The Universe Tonight
Dr. Simon Radford
Submillimeter Astronomy at the CSO
The Caltech Submillimeter Observatory (CSO) is one of the world's premier facilities for astronomical research and instrumentation development. Light at submillimeter wavelengths -- longer than infrared and shorter than radio wavelengths -- is particularly important for the study of interstellar dust particles and molecular gas. Because atmospheric water vapor interferes with submillimeter observations, however, the CSO is located high on Mauna Kea to take advantage of the very dry conditions. Astronomers use the CSO to observe objects in our Solar System, in our Galaxy, and in galaxies across the Universe. They study the composition and chemistry of interstellar gas and dust, the distribution of interstellar material in our Galaxy, the conditions surrounding star birth and the formation of planetary systems, the late stages of stellar evolution, and the history of star formation across cosmic time. The properties of the most distant galaxies observed with the CSO, 12 billion light years away, reveal the conditions that existed when the universe was very young.
The CSO employs a novel active system to maintain the alignment of the mirror panels and to provide the smooth surface needed for submillimeter observations. The CSO's advanced spectrometers and cameras have detectors cooled with liquid helium close to absolute zero temperature for maximum sensitivity.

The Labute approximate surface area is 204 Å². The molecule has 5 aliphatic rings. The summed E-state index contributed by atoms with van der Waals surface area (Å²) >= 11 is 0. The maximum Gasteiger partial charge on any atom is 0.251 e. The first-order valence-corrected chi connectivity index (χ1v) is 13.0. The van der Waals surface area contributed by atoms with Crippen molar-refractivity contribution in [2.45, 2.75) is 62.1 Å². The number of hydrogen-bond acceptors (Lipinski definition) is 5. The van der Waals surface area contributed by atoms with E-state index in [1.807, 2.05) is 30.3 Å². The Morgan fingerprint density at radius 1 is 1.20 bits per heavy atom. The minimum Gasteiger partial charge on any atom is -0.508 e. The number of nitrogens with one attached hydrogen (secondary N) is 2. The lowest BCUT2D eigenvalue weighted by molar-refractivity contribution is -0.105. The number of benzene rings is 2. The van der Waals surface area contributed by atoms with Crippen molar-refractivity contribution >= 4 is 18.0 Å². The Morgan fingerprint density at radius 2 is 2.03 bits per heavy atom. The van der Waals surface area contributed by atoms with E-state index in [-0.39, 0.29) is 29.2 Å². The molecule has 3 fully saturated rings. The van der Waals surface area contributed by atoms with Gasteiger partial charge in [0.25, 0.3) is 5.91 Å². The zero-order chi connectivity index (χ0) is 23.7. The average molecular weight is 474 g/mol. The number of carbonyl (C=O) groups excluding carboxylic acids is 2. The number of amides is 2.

Dr. Simon Radford is the Technical Manager of the Caltech Submillimeter Observatory on Mauna Kea. He received his Ph. D. in Astronomy from the University of Washington in Seattle based on observations of the Cosmic Background Radiation. Subsequenty he has worked at the Institute de Radio Astronomie Millimetrique in Grenoble, France, and at the National Radio Astronomy Observatory in Tucson, Arizona. Since 2004, he has been a member of the Professional Staff of the California Institute of Technology. His research has included observations of the CBR, studies of the interstellar medium in distant ultraluminous galaxies, characterization of observing conditions at telescope sites, and development of telescopes and instrumentation.
On the first Saturday of each month, the Visitor Information Station (VIS) hosts The Universe Tonight, a special presentation on the current research and discoveries occurring on Mauna Kea. The presentation begins at 6:00 PM and is followed by the regular evening stargazing program at the VIS.
The Universe Tonight typically features an astronomer from one of the observatories on Mauna Kea giving a presentation on recent observations and discoveries from their telescope. Observatories are on a rotating schedule. If you would like to know about upcoming presentations, please call the VIS at (808) 961-2180 during operational hours.